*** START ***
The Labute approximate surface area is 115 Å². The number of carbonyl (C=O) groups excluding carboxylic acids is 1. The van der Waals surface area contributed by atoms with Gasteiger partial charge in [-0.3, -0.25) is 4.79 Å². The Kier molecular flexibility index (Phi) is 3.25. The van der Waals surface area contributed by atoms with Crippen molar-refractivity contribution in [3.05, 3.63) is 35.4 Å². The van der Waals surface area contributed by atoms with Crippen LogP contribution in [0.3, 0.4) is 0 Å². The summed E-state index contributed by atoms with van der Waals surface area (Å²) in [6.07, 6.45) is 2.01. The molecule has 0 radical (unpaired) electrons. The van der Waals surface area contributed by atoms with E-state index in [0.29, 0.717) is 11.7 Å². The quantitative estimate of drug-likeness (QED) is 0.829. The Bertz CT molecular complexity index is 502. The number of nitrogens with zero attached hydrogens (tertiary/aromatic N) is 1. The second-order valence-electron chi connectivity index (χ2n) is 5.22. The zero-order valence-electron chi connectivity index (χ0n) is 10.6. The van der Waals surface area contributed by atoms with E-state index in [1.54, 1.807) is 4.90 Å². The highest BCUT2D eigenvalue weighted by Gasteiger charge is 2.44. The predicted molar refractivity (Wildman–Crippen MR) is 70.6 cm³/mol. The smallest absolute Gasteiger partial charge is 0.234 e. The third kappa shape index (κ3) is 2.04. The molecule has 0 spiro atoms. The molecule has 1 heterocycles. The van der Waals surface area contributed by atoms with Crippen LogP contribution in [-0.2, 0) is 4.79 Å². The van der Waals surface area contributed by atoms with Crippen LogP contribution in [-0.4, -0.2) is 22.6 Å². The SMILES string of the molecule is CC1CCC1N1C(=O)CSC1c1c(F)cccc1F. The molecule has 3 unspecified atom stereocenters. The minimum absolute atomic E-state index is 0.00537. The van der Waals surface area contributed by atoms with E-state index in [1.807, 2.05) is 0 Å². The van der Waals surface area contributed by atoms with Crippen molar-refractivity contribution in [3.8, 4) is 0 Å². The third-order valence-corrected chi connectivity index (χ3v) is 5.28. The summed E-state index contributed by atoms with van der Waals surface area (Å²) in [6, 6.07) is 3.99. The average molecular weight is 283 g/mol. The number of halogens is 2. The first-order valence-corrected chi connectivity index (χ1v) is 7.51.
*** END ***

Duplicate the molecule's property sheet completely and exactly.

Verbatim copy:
The Labute approximate surface area is 115 Å². The number of carbonyl (C=O) groups excluding carboxylic acids is 1. The van der Waals surface area contributed by atoms with Gasteiger partial charge in [-0.3, -0.25) is 4.79 Å². The Kier molecular flexibility index (Phi) is 3.25. The van der Waals surface area contributed by atoms with Crippen molar-refractivity contribution in [3.05, 3.63) is 35.4 Å². The van der Waals surface area contributed by atoms with Crippen LogP contribution in [0.3, 0.4) is 0 Å². The summed E-state index contributed by atoms with van der Waals surface area (Å²) in [6.07, 6.45) is 2.01. The molecule has 0 radical (unpaired) electrons. The van der Waals surface area contributed by atoms with E-state index in [0.29, 0.717) is 11.7 Å². The quantitative estimate of drug-likeness (QED) is 0.829. The Bertz CT molecular complexity index is 502. The number of nitrogens with zero attached hydrogens (tertiary/aromatic N) is 1. The second-order valence-electron chi connectivity index (χ2n) is 5.22. The zero-order valence-electron chi connectivity index (χ0n) is 10.6. The van der Waals surface area contributed by atoms with E-state index in [1.54, 1.807) is 4.90 Å². The highest BCUT2D eigenvalue weighted by Gasteiger charge is 2.44. The predicted molar refractivity (Wildman–Crippen MR) is 70.6 cm³/mol. The smallest absolute Gasteiger partial charge is 0.234 e. The third kappa shape index (κ3) is 2.04. The molecule has 0 spiro atoms. The molecule has 1 heterocycles. The van der Waals surface area contributed by atoms with Crippen LogP contribution in [-0.2, 0) is 4.79 Å². The van der Waals surface area contributed by atoms with Crippen LogP contribution in [-0.4, -0.2) is 22.6 Å². The SMILES string of the molecule is CC1CCC1N1C(=O)CSC1c1c(F)cccc1F. The molecule has 3 unspecified atom stereocenters. The minimum absolute atomic E-state index is 0.00537. The van der Waals surface area contributed by atoms with E-state index in [1.807, 2.05) is 0 Å². The van der Waals surface area contributed by atoms with Crippen molar-refractivity contribution in [3.8, 4) is 0 Å². The third-order valence-corrected chi connectivity index (χ3v) is 5.28. The summed E-state index contributed by atoms with van der Waals surface area (Å²) in [6, 6.07) is 3.99. The average molecular weight is 283 g/mol. The number of halogens is 2. The first-order valence-corrected chi connectivity index (χ1v) is 7.51.